Catholic Family News
Archbishop Lefebvre and Vatican II
The Council in light of Tradition?
By John Vennari
Now that the “excommunications” have been withdrawn from the four SSPX bishops, it is wise to restate the position of the SSPX regarding the Second Vatican Council.
Shortly after Bishop Bernard Fellay, Superior General of the Society of St. Pius X, was granted a private audience with Pope Benedict in August, 2005, Bishop Fellay made the following comment: “Benedict XVI pointed out that there can be only one way of belonging to the Catholic Church: i.e. by having the spirit of Vatican II interpreted in the light of Tradition, that is to say according to the intention of the Fathers of the Council and the letter of the text. This is a perspective that rather frightens us.”1
is understandable that the SSPX should find this frightening, since it is
questionable whether Vatican II can be interpreted in light of Tradition. I am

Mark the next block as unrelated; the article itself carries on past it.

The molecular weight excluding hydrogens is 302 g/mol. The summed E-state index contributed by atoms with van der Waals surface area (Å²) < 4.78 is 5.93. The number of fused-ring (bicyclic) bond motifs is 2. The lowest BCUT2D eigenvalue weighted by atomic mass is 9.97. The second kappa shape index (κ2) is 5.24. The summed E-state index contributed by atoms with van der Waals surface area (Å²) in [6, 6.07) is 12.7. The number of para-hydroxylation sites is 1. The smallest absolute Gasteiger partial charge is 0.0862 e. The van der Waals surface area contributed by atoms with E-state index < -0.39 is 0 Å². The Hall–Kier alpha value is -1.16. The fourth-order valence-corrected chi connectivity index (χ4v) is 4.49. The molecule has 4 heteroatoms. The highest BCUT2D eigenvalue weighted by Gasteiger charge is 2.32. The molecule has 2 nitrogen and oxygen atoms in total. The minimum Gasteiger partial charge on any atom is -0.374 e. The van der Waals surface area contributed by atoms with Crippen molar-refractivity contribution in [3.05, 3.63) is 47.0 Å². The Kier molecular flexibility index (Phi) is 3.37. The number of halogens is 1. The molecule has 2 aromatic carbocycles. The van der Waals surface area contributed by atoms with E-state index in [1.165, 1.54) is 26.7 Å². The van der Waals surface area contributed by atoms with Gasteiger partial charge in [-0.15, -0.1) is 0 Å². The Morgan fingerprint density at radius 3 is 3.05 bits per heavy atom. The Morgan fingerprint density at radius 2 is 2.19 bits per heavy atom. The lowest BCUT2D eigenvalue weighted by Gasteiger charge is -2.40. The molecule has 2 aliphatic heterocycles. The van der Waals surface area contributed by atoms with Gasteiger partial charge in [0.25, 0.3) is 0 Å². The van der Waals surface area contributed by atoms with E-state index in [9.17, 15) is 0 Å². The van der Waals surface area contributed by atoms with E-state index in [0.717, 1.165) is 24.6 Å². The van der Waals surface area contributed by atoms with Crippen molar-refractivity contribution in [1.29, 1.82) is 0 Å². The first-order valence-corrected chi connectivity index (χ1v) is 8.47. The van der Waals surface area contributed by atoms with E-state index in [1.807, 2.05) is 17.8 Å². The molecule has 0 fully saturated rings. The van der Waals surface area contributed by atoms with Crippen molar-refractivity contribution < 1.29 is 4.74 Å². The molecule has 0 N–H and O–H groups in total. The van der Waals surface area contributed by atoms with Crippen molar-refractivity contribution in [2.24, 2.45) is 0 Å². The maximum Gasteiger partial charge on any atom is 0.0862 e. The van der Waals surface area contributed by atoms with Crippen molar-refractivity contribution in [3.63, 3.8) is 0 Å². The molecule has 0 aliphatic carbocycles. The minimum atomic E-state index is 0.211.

one of many who believe it cannot realistically be done, nor do I think it
should be attempted. It seems to me impossible to separate the verbose and
ambiguous texts of Vatican II from the revolutionary spirit that inspired the
texts — a non-Catholic spirit of liberalism that would have been condemned by
every Pope prior to Vatican II
In fact, those “conservatives” who deny that various points of Vatican II constitute a break with Tradition and with previous Magisterial pronouncements - at least by ambiguity, implications and omissions - have failed to listen to the very movers and shakers of the Council who openly acknowledge it.
Yves Congar, one of the artisans of the reform, remarked with quiet satisfaction that “The Church has had, peacefully, its October Revolution.”